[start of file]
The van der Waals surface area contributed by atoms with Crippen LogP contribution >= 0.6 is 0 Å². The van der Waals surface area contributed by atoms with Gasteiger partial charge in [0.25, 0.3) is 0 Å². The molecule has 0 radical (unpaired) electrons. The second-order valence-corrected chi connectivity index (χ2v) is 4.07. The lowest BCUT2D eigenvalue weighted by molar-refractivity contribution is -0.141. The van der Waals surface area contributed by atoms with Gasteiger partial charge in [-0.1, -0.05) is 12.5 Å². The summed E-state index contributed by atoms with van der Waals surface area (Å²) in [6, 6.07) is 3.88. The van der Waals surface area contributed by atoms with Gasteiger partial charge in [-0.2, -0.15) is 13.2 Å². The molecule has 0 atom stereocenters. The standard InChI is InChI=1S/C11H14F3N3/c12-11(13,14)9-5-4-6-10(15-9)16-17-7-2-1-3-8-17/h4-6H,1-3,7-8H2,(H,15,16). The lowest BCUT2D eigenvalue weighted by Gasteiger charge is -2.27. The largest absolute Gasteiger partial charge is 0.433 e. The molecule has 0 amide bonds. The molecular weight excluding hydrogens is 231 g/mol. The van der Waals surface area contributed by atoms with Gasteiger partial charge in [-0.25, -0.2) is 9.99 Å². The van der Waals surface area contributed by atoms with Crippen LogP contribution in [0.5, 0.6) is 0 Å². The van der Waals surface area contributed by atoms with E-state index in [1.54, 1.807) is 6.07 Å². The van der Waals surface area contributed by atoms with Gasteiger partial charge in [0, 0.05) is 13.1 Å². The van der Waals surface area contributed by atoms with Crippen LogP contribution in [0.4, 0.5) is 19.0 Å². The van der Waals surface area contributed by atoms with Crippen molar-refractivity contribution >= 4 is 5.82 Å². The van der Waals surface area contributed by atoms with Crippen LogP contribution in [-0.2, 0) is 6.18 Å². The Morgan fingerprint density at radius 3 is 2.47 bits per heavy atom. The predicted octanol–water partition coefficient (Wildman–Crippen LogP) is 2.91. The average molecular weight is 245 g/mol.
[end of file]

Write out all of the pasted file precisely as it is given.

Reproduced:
The van der Waals surface area contributed by atoms with Crippen LogP contribution >= 0.6 is 0 Å². The van der Waals surface area contributed by atoms with Gasteiger partial charge in [0.25, 0.3) is 0 Å². The molecule has 0 radical (unpaired) electrons. The second-order valence-corrected chi connectivity index (χ2v) is 4.07. The lowest BCUT2D eigenvalue weighted by molar-refractivity contribution is -0.141. The van der Waals surface area contributed by atoms with Gasteiger partial charge in [-0.1, -0.05) is 12.5 Å². The summed E-state index contributed by atoms with van der Waals surface area (Å²) in [6, 6.07) is 3.88. The van der Waals surface area contributed by atoms with Gasteiger partial charge in [-0.2, -0.15) is 13.2 Å². The molecule has 0 atom stereocenters. The standard InChI is InChI=1S/C11H14F3N3/c12-11(13,14)9-5-4-6-10(15-9)16-17-7-2-1-3-8-17/h4-6H,1-3,7-8H2,(H,15,16). The lowest BCUT2D eigenvalue weighted by Gasteiger charge is -2.27. The largest absolute Gasteiger partial charge is 0.433 e. The molecule has 0 amide bonds. The molecular weight excluding hydrogens is 231 g/mol. The van der Waals surface area contributed by atoms with Gasteiger partial charge in [-0.25, -0.2) is 9.99 Å². The van der Waals surface area contributed by atoms with Crippen LogP contribution in [0.5, 0.6) is 0 Å². The van der Waals surface area contributed by atoms with E-state index in [1.54, 1.807) is 6.07 Å². The van der Waals surface area contributed by atoms with Gasteiger partial charge in [0, 0.05) is 13.1 Å². The van der Waals surface area contributed by atoms with Crippen LogP contribution in [0.4, 0.5) is 19.0 Å². The van der Waals surface area contributed by atoms with Crippen molar-refractivity contribution >= 4 is 5.82 Å². The van der Waals surface area contributed by atoms with Crippen LogP contribution in [-0.2, 0) is 6.18 Å². The Morgan fingerprint density at radius 3 is 2.47 bits per heavy atom. The predicted octanol–water partition coefficient (Wildman–Crippen LogP) is 2.91. The average molecular weight is 245 g/mol.